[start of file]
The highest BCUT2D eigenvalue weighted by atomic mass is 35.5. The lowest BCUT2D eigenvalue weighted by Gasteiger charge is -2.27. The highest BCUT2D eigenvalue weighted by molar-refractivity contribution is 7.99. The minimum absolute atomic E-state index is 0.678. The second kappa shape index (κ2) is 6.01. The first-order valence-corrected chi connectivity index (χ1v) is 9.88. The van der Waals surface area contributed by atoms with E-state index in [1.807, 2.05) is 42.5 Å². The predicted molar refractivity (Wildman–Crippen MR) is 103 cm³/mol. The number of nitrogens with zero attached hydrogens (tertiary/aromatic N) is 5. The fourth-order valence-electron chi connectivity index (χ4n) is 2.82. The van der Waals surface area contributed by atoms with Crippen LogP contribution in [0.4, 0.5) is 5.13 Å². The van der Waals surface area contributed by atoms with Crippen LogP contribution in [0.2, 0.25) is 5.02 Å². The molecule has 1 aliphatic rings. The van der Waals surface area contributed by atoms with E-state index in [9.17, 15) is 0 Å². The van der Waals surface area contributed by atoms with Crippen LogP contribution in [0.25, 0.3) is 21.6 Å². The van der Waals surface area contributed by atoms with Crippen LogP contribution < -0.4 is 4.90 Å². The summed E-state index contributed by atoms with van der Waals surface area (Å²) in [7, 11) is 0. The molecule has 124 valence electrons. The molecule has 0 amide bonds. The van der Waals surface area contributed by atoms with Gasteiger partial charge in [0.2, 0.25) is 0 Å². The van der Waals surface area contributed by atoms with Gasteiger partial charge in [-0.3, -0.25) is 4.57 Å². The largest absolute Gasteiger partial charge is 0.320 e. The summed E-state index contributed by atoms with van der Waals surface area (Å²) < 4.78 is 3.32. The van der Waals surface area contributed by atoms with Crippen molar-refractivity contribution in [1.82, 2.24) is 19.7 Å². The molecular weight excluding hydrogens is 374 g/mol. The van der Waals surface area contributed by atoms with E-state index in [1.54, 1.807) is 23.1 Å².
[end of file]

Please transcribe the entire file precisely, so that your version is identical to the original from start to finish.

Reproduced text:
The highest BCUT2D eigenvalue weighted by atomic mass is 35.5. The lowest BCUT2D eigenvalue weighted by Gasteiger charge is -2.27. The highest BCUT2D eigenvalue weighted by molar-refractivity contribution is 7.99. The minimum absolute atomic E-state index is 0.678. The second kappa shape index (κ2) is 6.01. The first-order valence-corrected chi connectivity index (χ1v) is 9.88. The van der Waals surface area contributed by atoms with E-state index in [1.807, 2.05) is 42.5 Å². The predicted molar refractivity (Wildman–Crippen MR) is 103 cm³/mol. The number of nitrogens with zero attached hydrogens (tertiary/aromatic N) is 5. The fourth-order valence-electron chi connectivity index (χ4n) is 2.82. The van der Waals surface area contributed by atoms with Crippen LogP contribution in [0.4, 0.5) is 5.13 Å². The van der Waals surface area contributed by atoms with Crippen LogP contribution in [0.2, 0.25) is 5.02 Å². The molecule has 1 aliphatic rings. The van der Waals surface area contributed by atoms with E-state index in [9.17, 15) is 0 Å². The van der Waals surface area contributed by atoms with Crippen LogP contribution in [0.25, 0.3) is 21.6 Å². The van der Waals surface area contributed by atoms with Crippen LogP contribution < -0.4 is 4.90 Å². The summed E-state index contributed by atoms with van der Waals surface area (Å²) in [7, 11) is 0. The molecule has 124 valence electrons. The molecule has 0 amide bonds. The van der Waals surface area contributed by atoms with Gasteiger partial charge in [0.2, 0.25) is 0 Å². The van der Waals surface area contributed by atoms with Gasteiger partial charge in [-0.3, -0.25) is 4.57 Å². The largest absolute Gasteiger partial charge is 0.320 e. The summed E-state index contributed by atoms with van der Waals surface area (Å²) < 4.78 is 3.32. The van der Waals surface area contributed by atoms with Crippen molar-refractivity contribution in [1.82, 2.24) is 19.7 Å². The molecular weight excluding hydrogens is 374 g/mol. The van der Waals surface area contributed by atoms with E-state index in [1.54, 1.807) is 23.1 Å².